The mild issue with this is that if you are given the plural before the singular, as I was, you'd have no way of knowing that it is masculine. it's not the biggest issue, but maybe keeping plurals out of level one of the lessons, would be good while we get the gender memorized.
In the US, we call them fish sticks. The first time I heard Matt Smith talk about fish fingers and custard, it took me forever to figure out what he was eating. Then, when I figured it out, it made me sick :-) This has nothing to do with the conversation--it just made me laugh.
Since some of you have difficulty imagining a situation in which you can use this phrase:
Some friends visit you to watch some movies together (maybe all parts of "The Lord of the Rings"). Drinks and snacks are provided so you sit down on the couch and this long sleepless night of fun can begin. In the middle of the first movie you notice something's poking you in the side. First you think that might be a lost chip crumb but you are not able to find it. Everytime you try to pick it up - groping for it in the dark - there's nothing. No crumbs, no more poking. So you try to focus on the movie again, but then it starts again and seems to go into your jeans to your butt. You look accusingly at your friend next to you. The friend notices and asks what's wrong with you. You say: "Nimm deine Finger da weg!" He raises both his hands and says: "Hey, das sind nicht meine Finger!". In this very moment another friend reveals himself with a big grin on his face and you know where to throw the pillow. ;)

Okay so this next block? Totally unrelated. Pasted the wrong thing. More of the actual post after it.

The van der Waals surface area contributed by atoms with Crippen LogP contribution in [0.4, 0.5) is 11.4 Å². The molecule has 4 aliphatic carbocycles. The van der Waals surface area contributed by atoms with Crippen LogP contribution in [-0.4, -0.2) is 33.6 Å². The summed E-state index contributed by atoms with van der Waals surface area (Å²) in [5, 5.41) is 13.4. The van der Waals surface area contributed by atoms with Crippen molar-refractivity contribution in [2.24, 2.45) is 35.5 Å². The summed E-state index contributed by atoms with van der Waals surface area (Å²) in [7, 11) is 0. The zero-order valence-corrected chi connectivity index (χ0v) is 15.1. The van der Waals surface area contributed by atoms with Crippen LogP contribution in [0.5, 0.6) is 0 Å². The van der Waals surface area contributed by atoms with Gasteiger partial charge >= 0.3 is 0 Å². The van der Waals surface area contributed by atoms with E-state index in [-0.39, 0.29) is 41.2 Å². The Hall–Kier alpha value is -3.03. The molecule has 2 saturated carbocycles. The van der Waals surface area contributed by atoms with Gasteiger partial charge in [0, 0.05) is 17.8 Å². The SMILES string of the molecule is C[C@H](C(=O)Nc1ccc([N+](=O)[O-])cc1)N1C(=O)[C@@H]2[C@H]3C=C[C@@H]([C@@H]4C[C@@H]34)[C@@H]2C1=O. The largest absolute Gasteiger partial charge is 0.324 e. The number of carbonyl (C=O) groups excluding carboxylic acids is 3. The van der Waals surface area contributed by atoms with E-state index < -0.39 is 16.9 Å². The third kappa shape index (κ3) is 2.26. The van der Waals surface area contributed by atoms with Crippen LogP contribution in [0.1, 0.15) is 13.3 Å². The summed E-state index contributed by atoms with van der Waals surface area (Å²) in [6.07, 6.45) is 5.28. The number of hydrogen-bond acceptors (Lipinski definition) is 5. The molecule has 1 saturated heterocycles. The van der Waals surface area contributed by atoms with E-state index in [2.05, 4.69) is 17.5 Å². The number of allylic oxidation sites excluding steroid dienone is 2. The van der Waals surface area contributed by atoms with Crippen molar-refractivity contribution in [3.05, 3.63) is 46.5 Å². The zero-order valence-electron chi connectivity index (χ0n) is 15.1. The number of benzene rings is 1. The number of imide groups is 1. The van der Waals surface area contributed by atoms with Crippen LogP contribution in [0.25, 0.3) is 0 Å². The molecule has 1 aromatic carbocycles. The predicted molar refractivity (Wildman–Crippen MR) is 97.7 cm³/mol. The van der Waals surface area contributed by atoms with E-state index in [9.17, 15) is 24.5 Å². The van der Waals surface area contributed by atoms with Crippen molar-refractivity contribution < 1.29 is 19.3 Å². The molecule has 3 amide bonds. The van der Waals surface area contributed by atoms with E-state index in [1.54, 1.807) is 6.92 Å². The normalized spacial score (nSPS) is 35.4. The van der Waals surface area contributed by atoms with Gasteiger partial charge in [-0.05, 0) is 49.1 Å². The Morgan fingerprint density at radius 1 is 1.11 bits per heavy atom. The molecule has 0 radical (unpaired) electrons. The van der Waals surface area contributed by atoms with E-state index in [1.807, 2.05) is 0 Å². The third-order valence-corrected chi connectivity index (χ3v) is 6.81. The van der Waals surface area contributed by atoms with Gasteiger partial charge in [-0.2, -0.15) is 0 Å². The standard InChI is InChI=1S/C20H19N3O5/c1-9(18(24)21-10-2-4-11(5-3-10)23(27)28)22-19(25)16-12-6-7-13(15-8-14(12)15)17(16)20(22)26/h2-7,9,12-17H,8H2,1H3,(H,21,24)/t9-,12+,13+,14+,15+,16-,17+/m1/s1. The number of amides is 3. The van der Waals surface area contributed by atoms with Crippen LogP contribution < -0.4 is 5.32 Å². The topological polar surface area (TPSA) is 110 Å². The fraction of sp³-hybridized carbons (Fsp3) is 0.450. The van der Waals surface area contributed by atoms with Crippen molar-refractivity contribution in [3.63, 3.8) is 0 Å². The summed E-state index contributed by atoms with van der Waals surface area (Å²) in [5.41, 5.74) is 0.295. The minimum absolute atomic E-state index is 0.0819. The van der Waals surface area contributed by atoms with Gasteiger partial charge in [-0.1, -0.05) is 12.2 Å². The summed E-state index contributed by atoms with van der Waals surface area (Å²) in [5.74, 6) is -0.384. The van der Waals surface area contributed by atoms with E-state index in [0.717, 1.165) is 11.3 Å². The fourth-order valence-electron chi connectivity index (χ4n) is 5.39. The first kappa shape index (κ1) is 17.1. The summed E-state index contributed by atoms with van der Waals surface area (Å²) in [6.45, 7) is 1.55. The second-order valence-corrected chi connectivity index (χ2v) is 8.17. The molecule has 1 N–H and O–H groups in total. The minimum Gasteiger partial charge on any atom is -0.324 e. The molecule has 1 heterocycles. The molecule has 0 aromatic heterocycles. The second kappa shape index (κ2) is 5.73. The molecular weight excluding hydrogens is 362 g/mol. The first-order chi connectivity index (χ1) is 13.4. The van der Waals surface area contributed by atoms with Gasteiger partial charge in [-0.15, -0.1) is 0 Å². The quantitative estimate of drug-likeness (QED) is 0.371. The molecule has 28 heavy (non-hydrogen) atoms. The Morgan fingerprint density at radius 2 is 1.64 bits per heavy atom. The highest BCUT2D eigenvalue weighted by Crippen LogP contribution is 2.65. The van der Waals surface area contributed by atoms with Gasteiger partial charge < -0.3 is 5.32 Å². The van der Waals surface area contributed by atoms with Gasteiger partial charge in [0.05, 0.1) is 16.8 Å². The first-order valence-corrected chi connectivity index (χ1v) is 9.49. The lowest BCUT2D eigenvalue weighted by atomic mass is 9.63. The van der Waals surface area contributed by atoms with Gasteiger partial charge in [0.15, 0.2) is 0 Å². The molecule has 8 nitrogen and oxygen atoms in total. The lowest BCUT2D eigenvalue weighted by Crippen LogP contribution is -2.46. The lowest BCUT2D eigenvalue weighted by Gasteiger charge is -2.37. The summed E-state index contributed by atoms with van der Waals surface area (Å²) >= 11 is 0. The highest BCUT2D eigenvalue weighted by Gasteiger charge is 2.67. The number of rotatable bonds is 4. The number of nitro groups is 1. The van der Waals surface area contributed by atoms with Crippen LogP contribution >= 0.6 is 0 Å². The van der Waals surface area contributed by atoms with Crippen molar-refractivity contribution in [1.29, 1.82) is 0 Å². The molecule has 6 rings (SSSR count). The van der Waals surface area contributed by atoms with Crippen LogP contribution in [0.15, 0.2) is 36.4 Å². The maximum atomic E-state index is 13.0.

It might save your life to know this sentence in the right moment. ;P
In colloquial German I know another word for "die Finger". It's "die Griffel" which is only used for "Finger" in a negative context (unpleasent touching or stealing).
Where does it say that?
In https://en.wiktionary.org/wiki/Finger#Declension , I see that the genitive singular of Finger is (des) Fingers and the dative plural is (den) Fingern -- which is correct.
For the nominative plural -- the form that is usually meant when someone just speaks about "the plural" -- I see only one form, (die) Finger, which is also correct.
Are you looking in a different place than I am?